Limited Access to Conservation: Limited-Resource Farmer Participation in the Conservation Security Program in the Southeast
Bergtold, Jason S., Molnar, Joseph J., Journal of Agricultural and Applied Economics
The paper examines the joint adoption of conservation tillage, crop rotations, and soil testing by small and limited-resource farmers in the Southeast. The objectives are to determine the potential eligibility of small farmers for the Conservation Security Program, examine socioeconomic factors affecting adoption, and assess the interdependence between adopting different conservation practices. Results indicate that conservation management, ethnicity, and farm characteristics affect practice adoption. Of the producers surveyed in the study, 7% meet Conservation Security Program eligibility requirements, while the other 93% have less than a 20% likelihood of adopting the needed practices to qualify.
Key Words: adoption, conservation, Conservation Security Program, conservation tillage, limited-resource farmers, logistic regression, small farms, soil testing
JEL Classifications: C35, Q 12, Q58
The National Commission on Small Farms, United States Department of Agriculture (USDA) (1998) outlined a vision for small farms in the 21st Century that emphasized the need for the adoption of sustainable agriculture as a profitable, ecologically, and socially sound strategy for small farms. The report highlighted that the majority of farms are less than 180 acres in size and control a significant percentage of farmland, which could provide significant environmental benefit through proper management of soil, water, and wildlife.1 The 2002 Farm Bill created the Conservation Security Program (CSP), a voluntary conservation entitlement program that pays farmers who have met prescribed natural resource stewardship guidelines (i.e., for soil, water, air, energy, plant, and animal life) established by the USDA Natural Resource Conservation Service (NRCS) to maintain and enhance conservation practices on their land (NRCS, 2004).2 The CSP was designed to motivate farmers to intensify their conservation efforts and encourage other farmers to adopt similar conservation practices in order to become eligible. Thus, the CSP could provide a mechanism for small and limited-resource farmers to improve natural resource management and environmental stewardship in the Southeast. The program was initiated in select watersheds in 2004, but has only been offered in additional select watersheds to date, due to funding restrictions (Pease, Schweikhardt, and Seidl, 2008).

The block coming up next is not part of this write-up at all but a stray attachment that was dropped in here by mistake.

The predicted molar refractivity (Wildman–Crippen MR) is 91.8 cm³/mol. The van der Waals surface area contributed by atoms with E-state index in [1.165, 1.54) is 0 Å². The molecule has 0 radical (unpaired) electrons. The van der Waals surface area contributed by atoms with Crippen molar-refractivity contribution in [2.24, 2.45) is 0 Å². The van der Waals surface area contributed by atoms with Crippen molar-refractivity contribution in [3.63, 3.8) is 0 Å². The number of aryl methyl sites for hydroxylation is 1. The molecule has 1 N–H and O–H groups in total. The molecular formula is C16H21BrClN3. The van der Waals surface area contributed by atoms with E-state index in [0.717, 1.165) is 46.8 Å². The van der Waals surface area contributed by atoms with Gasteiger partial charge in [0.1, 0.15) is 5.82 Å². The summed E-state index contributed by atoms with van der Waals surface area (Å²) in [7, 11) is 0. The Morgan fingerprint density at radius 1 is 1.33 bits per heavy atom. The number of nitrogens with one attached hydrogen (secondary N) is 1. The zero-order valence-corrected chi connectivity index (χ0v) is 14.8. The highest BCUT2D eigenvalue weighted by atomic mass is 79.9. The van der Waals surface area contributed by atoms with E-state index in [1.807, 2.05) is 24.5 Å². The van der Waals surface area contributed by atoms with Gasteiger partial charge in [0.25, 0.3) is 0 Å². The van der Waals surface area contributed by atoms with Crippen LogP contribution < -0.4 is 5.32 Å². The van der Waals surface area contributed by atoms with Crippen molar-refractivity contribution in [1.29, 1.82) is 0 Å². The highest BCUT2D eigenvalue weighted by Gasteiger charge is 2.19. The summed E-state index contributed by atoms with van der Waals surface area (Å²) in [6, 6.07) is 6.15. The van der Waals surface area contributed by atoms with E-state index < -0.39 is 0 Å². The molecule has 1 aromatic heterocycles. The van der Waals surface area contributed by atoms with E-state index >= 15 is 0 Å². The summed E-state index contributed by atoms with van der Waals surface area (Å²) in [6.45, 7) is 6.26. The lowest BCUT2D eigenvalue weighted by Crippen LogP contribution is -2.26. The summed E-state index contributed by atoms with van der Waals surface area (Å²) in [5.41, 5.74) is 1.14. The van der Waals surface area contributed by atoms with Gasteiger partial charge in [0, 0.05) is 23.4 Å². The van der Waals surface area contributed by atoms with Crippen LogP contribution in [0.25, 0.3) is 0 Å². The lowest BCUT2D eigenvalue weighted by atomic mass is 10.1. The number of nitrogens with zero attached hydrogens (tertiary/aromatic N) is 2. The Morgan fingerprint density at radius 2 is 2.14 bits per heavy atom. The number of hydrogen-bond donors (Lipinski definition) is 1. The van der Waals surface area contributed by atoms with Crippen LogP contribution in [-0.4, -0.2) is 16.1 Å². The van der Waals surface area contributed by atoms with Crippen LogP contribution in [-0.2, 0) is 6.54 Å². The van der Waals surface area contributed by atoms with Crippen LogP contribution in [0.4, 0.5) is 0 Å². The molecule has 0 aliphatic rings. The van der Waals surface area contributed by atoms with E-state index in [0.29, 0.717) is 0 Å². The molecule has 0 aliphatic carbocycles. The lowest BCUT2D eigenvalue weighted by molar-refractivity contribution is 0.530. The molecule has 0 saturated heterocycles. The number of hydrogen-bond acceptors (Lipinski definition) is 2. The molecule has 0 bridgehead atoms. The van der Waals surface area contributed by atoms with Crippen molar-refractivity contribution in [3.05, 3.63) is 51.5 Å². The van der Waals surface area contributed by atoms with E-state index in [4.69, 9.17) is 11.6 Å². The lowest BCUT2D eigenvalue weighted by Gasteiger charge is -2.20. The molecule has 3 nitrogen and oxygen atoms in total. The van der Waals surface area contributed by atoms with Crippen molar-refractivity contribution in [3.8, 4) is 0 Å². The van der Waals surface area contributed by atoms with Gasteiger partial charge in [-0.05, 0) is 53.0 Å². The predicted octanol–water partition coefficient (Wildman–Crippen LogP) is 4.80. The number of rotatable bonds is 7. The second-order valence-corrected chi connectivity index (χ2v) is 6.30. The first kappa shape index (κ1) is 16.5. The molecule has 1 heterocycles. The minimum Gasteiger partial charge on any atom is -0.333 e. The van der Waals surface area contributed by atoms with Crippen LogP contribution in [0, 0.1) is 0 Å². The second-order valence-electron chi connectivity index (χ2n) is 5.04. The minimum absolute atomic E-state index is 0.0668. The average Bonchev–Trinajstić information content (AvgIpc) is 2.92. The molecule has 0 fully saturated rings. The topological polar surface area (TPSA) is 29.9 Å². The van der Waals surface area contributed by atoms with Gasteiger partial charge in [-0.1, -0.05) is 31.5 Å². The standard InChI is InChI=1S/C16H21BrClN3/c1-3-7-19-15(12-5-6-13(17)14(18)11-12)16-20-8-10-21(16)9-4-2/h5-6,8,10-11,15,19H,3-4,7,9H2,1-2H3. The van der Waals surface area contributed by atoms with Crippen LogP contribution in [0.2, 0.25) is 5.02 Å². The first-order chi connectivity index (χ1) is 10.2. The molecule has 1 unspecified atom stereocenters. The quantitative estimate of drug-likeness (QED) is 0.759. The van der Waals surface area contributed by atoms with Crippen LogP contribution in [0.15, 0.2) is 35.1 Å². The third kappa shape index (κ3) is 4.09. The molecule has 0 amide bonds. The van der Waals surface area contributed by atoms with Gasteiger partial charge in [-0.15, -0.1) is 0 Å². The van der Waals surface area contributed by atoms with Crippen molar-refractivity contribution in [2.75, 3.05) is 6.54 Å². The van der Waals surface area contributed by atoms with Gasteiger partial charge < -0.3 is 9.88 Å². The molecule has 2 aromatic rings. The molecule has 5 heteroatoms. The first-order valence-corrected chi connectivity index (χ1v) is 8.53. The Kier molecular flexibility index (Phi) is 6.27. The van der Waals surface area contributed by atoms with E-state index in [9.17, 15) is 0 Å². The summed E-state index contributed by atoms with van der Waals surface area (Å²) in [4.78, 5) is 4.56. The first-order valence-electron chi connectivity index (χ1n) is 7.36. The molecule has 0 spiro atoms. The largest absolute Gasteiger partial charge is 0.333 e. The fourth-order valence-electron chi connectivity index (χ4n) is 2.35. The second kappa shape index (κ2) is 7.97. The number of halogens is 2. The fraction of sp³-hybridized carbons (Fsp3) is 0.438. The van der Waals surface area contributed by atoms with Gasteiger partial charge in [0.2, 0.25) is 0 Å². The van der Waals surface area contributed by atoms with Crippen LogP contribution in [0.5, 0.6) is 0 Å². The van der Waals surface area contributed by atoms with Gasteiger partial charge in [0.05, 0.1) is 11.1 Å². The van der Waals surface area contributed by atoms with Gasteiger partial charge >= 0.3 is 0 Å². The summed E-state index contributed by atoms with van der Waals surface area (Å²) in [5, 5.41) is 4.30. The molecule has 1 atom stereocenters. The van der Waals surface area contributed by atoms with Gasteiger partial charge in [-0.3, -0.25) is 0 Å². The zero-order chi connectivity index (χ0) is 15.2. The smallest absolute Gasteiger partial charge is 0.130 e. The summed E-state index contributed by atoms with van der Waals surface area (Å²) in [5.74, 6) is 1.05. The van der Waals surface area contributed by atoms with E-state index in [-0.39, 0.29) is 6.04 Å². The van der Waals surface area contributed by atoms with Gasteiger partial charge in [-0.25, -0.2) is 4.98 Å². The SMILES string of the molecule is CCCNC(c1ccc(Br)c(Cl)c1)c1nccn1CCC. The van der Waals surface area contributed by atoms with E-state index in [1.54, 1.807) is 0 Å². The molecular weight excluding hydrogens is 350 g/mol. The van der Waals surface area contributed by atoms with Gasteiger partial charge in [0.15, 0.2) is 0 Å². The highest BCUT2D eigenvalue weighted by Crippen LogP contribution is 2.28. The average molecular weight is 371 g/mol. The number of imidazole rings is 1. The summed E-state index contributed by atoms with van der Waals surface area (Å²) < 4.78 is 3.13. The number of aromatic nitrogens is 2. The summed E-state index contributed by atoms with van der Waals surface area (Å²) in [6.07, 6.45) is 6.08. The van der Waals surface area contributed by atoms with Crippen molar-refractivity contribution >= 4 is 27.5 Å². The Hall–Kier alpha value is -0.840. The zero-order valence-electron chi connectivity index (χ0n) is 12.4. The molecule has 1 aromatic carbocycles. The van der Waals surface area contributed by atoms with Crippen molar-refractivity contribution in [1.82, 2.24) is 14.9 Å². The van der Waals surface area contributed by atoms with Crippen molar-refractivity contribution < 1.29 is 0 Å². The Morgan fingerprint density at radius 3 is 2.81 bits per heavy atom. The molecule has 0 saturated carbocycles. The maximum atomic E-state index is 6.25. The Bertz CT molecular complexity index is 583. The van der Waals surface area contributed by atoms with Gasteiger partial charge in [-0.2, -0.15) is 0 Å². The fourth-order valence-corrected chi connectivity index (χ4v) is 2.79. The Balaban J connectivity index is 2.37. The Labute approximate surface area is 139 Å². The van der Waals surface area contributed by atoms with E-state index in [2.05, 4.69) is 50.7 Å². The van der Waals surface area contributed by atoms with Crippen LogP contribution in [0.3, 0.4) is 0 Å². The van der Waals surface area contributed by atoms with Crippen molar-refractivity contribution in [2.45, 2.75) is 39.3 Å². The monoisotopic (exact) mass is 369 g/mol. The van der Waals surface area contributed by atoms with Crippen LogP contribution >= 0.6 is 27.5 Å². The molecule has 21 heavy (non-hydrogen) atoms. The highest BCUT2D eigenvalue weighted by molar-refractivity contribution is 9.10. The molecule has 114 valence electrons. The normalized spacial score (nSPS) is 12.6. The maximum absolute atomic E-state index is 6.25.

By primarily rewarding past conservation efforts, the CSP has been limited in its ability (using monetary incentives) to intensify onfarm conservation efforts (Cox, 2007). The Food, Conservation and Energy Act (Farm Bill) of 2008 may help alleviate some of the shortcomings of the original program. The new legislation rechristens the CSP as the Conservation Stewardship Program3; doubles funding levels; streamlines eligibility requirements; does away with the tiered system; and sets an enrollment goal of approximately 13 million acres per year (Pease, Schweikhardt, and Seidl, 2008).4 Thus, the CSP may still provide a potential resource for small and limited-resource farmers, if they can qualify. Conservation contract selection under the CSP will be based on a farmer's current conservation efforts, willingness to intensify conservation on-farm, and level of willingness to accept compensation for these efforts (similar to the Environmental Quality Incentives Program (EQIP)) (U.S. House, 2008).
The CSP does not restrict participation based on size of farm or by crop or livestock produced, given that many small and limitedresource farms raise livestock and produce specialty crops. As over three-fourths of the farms in Alabama, Georgia, and Mississippi are small and limited-resource farms, the opportunity exists to increase participation in conservation programs and improve environmental stewardship (Molnar, Bitto, and Brant, 2001; NRCS, 2004). Eligibility requirements for the CSP may be a factor that limits participation. For example, in Alabama, row crop producers must: practice conservation tillage; use crop rotations; have prescribed grass waterways and terraces installed; soil test; utilize needed integrated pest management and crop nutrient management practices; and control eroded areas in their fields for at least a 2-year period (NRCS, 2008). …